25 Of The World’s Most Dangerous Roads That Most Drivers Would Want To Steer Very Clear Of
Dangerous roads are often associated with sharp turns and potholes. But for some drivers, the mere bumpy trail would be considered a driver’s paradise. From sheer mountainside pathways of peril to predator-infested crosses of treachery, buckle up and let us take you on the wild ride of some of the world’s most dangerous roads.
1. Cahills Crossing – Australia
Most associate Australia with modern cities and totally forget that huge chunks of the country are extremely wild and untamed. One of the best examples of this is Cahills Crossing, located in the country’s Northern Territory. While the road is safe for the most part, the game changes completely when you arrive at its most dangerous crossing.
Cahills Crossing is usually flooded over by the river’s high water flow and completely taken by a rushing tide. That’s the least of the horrors, though. Those waters are filled with hungry crocodiles. If you aren’t driving a bulky vehicle at the right time of year, you can easily be pushed off the road by the river’s strong current. At that point, it’s you against a horde of hungry crocs. To avoid becoming a feast, it is recommended to only cross Cahills Crossing when tides are low.
2. Ridi Road – Central Nepal
Drivers who are prone to car sickness are likely going to want to avoid Nepal’s Ridi Road at all cost. Not only does this dangerous road entail a lot of turning and swerving amid some dangerous drop offs, but drivers also have to fight off other surrounding distraction. Well within a driver’s eyeshot is the beautiful Kali Gandaki River which runs alongside most of the pass.
When driving the Ridi Road, being unfocused for even a second can be a fatal flaw. The narrow path is a stranger to guardrails and oncoming trucks and buses are a constant. The weather also plays a dangerous role. If the day isn’t sunny and serene, a driver can find themselves at risk of running into ice patches, landslides and even heavy snowfall.
3. Le Passage Du Gois – France
Le Passage Du Gois is a 2.58-mile road that connects the Gulf of Burnёf to the island of Noirmoutier. While it may look safe enough in the middle of the day, there is a dangerous aspect to this driven pathway due to a natural phenomena. The tide rises twice a day and completely submerges this road in up to 13 feet of water.
In recent decades, towers have been placed alongside the road. If one so happens to get stranded when the high tides come rushing in, they can swim to a nearby tower and wait to be rescued. While still a relatively risky drive today, Le Passage Du Gois has been around since the 16th century. As you can imagine, the road used to pose far greater dangers in the days when travel was mainly conducted by foot or horse.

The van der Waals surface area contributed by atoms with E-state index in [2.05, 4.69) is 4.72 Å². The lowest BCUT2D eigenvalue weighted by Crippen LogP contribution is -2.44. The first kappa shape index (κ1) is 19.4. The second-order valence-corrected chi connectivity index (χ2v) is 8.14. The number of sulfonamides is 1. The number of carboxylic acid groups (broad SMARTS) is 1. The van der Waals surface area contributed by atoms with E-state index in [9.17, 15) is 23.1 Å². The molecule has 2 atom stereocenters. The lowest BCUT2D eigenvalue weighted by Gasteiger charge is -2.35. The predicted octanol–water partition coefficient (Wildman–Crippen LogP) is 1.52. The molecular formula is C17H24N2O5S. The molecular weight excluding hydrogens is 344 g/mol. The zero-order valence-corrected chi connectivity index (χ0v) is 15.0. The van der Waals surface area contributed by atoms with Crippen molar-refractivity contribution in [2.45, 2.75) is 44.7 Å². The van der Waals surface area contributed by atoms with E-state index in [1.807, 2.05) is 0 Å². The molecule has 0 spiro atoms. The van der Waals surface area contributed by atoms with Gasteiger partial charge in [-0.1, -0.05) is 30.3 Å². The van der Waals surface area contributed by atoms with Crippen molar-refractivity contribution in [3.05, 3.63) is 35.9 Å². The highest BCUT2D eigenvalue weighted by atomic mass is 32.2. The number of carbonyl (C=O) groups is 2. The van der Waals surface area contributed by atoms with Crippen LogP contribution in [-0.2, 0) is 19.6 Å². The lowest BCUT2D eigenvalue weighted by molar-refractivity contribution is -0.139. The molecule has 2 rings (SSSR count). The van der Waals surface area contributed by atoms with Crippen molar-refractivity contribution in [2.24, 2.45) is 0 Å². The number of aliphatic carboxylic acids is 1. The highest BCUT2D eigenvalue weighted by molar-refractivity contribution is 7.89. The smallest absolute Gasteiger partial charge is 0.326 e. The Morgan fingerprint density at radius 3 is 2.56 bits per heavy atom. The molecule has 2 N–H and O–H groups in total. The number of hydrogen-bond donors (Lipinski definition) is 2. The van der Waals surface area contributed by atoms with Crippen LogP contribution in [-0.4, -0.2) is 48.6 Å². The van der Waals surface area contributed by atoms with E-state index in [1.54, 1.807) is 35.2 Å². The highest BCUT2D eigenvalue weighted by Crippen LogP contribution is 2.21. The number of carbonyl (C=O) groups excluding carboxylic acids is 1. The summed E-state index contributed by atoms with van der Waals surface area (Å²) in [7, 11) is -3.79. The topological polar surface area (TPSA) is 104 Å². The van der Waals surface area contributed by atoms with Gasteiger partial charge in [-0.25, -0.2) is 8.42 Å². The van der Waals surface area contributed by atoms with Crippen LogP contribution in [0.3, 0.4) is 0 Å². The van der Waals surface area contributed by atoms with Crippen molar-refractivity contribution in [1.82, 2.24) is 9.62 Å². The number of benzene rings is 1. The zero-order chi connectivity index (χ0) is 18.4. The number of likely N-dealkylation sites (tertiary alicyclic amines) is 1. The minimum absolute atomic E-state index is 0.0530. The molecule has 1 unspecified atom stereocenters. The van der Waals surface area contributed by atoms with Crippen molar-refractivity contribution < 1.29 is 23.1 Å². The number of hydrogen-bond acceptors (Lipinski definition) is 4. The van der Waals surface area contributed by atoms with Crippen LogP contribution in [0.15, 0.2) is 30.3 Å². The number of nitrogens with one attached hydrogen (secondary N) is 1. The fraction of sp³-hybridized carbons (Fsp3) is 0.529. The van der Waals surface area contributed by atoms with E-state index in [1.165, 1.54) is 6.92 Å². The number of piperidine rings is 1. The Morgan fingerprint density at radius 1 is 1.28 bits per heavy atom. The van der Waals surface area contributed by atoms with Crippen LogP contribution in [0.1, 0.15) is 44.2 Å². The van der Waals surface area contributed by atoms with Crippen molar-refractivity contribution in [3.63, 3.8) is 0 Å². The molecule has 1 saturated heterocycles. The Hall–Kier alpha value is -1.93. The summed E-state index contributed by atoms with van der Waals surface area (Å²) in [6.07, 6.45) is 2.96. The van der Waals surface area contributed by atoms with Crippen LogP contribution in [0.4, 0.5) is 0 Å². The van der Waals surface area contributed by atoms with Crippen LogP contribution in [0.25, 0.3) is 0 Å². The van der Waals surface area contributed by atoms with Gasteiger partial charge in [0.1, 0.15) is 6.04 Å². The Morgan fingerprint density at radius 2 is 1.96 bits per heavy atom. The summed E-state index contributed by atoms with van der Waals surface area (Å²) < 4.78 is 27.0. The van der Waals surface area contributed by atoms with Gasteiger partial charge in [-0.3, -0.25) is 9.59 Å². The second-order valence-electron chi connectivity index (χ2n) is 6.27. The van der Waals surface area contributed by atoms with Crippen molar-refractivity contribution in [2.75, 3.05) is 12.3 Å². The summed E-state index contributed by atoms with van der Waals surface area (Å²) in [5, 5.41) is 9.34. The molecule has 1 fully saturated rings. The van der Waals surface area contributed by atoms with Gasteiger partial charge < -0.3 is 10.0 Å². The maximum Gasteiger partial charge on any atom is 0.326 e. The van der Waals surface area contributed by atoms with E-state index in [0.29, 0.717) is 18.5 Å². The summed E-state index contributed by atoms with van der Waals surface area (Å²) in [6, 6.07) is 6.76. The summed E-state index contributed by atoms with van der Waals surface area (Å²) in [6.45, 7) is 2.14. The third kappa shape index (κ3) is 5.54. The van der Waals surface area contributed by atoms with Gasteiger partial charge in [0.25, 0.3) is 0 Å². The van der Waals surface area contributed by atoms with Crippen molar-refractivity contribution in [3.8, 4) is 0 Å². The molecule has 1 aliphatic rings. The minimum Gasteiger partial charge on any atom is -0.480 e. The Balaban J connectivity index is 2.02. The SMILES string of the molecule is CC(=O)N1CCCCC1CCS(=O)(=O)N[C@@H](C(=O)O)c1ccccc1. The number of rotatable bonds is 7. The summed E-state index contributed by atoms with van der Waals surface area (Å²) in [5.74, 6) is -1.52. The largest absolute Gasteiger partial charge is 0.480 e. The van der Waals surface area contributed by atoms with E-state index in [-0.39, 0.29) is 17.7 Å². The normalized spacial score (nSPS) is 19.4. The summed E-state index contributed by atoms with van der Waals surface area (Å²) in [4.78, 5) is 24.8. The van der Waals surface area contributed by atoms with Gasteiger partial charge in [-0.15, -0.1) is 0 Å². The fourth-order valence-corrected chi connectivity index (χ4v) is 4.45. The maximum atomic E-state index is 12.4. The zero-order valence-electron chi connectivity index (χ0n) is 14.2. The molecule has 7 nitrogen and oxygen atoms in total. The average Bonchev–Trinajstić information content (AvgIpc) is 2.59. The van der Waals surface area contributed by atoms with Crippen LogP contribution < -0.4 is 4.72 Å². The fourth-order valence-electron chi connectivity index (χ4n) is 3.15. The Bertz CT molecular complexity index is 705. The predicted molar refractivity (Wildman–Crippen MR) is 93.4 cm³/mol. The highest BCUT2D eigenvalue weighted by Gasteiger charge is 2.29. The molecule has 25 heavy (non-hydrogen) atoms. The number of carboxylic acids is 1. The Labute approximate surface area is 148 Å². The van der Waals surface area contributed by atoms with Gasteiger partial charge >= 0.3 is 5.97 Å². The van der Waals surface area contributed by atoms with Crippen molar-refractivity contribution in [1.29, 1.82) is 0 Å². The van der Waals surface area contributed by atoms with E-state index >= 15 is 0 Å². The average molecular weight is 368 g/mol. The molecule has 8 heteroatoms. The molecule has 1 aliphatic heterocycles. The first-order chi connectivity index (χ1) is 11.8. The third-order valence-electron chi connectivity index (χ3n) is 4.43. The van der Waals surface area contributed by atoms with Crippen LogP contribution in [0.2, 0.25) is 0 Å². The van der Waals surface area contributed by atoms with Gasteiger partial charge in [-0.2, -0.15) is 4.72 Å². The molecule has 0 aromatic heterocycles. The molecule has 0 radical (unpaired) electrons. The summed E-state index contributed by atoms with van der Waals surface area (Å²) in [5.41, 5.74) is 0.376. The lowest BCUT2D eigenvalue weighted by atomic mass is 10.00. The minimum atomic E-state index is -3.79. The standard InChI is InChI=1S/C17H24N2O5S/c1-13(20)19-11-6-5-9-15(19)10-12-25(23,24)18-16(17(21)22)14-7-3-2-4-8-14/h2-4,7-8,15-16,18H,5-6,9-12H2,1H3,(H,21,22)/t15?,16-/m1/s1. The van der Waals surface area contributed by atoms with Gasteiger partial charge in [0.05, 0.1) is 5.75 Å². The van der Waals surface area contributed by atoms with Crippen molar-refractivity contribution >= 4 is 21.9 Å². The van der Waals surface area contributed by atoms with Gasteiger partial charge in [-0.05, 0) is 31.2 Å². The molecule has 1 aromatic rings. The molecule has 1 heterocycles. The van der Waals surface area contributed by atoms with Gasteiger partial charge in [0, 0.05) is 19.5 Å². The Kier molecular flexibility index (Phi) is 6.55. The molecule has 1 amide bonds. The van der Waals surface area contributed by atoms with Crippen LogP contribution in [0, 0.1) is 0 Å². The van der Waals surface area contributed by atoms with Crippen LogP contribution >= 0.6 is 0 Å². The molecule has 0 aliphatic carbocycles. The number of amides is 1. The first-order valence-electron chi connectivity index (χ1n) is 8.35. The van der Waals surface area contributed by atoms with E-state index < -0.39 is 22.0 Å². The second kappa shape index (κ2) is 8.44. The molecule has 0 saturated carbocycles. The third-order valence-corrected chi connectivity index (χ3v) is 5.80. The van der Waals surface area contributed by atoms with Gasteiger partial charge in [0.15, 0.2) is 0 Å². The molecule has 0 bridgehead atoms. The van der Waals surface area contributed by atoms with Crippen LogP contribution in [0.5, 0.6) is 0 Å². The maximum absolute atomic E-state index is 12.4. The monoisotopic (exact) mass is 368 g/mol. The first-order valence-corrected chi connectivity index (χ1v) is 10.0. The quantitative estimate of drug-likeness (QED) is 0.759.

4. Peruvian Andes Road – Peru
The roads which delve into the Peruvian Andes are nothing to take lightly. While they may be filled with beautiful photo opportunities for you Instagram, they’re also filled with opportunities to make the newspaper obituaries. The government has forked out scant cash into the building of safety fences for these narrow roads.
These roads are extremely narrow and only fit a single vehicle, making the biggest danger when a driver needs to squeeze by an oncoming bus or car. To assure that no one slides down the mountainside, the drivers must use teamwork and constant communication when passing each other. If the road is too narrow at that certain point, one driver might see themselves driving a few miles in reverse until the road broadens out.
5. Guoliang Tunnel Road – China
Located in China’s Taihang Mountains, the Guoliang Tunnel Road is named after the town of Guoliang. Before 1977, the small town was isolated from the world around it. The only way in and out was via narrow mountain stairway. However, in 1972, 13 villagers got together and sold their livestock for some hammers and chisels.
Over a five-year period, the team carved a nearly one-mile road into the side of a mountain. While it has become one of the country’s biggest tourist attractions, the amateur construction job still leaves a margin of chance for tragedy. The sharp turns and narrow pathway of Guoliang Tunnel Road require drivers to be extremely focused on what locals have called “the road that does not tolerate any mistakes.”
6. Kishtwar Road – India
India is no stranger to dangerous roads. Tucked away in the Jammu region’s Kishtwar District is 100 miles of narrow, fenceless danger that is better known as Kishtwar Road. Good weather is a must when taking on this terrifyingly high pass carved into the sheer mountainside above the Chenab river. Driving onto this road without first checking the local forecast is like playing a game of chance with your life as storms can make it too slippery and muddy even for four-wheel drive.